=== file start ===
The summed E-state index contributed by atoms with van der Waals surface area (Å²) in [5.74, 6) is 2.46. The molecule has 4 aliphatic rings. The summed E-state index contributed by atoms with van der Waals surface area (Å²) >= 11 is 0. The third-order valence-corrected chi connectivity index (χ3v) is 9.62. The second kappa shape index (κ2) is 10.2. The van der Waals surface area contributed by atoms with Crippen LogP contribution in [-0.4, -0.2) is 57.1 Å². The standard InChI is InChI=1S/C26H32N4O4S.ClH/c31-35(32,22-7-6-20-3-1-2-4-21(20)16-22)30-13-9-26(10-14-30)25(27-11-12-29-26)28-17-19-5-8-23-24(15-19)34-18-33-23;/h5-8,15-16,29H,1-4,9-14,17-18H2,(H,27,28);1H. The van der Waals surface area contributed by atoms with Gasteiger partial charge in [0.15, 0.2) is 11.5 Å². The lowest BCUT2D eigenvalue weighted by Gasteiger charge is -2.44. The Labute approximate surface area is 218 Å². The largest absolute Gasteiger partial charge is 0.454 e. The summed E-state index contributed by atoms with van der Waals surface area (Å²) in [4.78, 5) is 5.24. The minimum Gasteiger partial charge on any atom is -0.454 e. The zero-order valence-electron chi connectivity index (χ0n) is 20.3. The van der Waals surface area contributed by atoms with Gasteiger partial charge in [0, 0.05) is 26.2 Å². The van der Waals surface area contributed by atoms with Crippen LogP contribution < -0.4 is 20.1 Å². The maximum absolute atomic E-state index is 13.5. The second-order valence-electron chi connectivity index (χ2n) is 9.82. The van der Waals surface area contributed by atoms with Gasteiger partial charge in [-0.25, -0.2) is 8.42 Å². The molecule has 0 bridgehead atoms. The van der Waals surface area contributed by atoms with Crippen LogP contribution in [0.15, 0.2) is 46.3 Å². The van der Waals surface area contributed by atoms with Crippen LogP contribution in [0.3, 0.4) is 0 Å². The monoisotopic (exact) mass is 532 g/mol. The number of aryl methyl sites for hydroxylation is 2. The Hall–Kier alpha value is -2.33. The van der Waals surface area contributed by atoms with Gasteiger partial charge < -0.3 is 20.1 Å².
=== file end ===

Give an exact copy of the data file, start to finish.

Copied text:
The summed E-state index contributed by atoms with van der Waals surface area (Å²) in [5.74, 6) is 2.46. The molecule has 4 aliphatic rings. The summed E-state index contributed by atoms with van der Waals surface area (Å²) >= 11 is 0. The third-order valence-corrected chi connectivity index (χ3v) is 9.62. The second kappa shape index (κ2) is 10.2. The van der Waals surface area contributed by atoms with Crippen LogP contribution in [-0.4, -0.2) is 57.1 Å². The standard InChI is InChI=1S/C26H32N4O4S.ClH/c31-35(32,22-7-6-20-3-1-2-4-21(20)16-22)30-13-9-26(10-14-30)25(27-11-12-29-26)28-17-19-5-8-23-24(15-19)34-18-33-23;/h5-8,15-16,29H,1-4,9-14,17-18H2,(H,27,28);1H. The van der Waals surface area contributed by atoms with Gasteiger partial charge in [0.15, 0.2) is 11.5 Å². The lowest BCUT2D eigenvalue weighted by Gasteiger charge is -2.44. The Labute approximate surface area is 218 Å². The largest absolute Gasteiger partial charge is 0.454 e. The summed E-state index contributed by atoms with van der Waals surface area (Å²) in [4.78, 5) is 5.24. The minimum Gasteiger partial charge on any atom is -0.454 e. The zero-order valence-electron chi connectivity index (χ0n) is 20.3. The van der Waals surface area contributed by atoms with Gasteiger partial charge in [0, 0.05) is 26.2 Å². The van der Waals surface area contributed by atoms with Crippen LogP contribution < -0.4 is 20.1 Å². The maximum absolute atomic E-state index is 13.5. The second-order valence-electron chi connectivity index (χ2n) is 9.82. The van der Waals surface area contributed by atoms with Gasteiger partial charge in [-0.25, -0.2) is 8.42 Å². The molecule has 0 bridgehead atoms. The van der Waals surface area contributed by atoms with Crippen LogP contribution in [0.15, 0.2) is 46.3 Å². The van der Waals surface area contributed by atoms with Crippen LogP contribution in [0.3, 0.4) is 0 Å². The monoisotopic (exact) mass is 532 g/mol. The number of aryl methyl sites for hydroxylation is 2. The Hall–Kier alpha value is -2.33. The van der Waals surface area contributed by atoms with Gasteiger partial charge < -0.3 is 20.1 Å².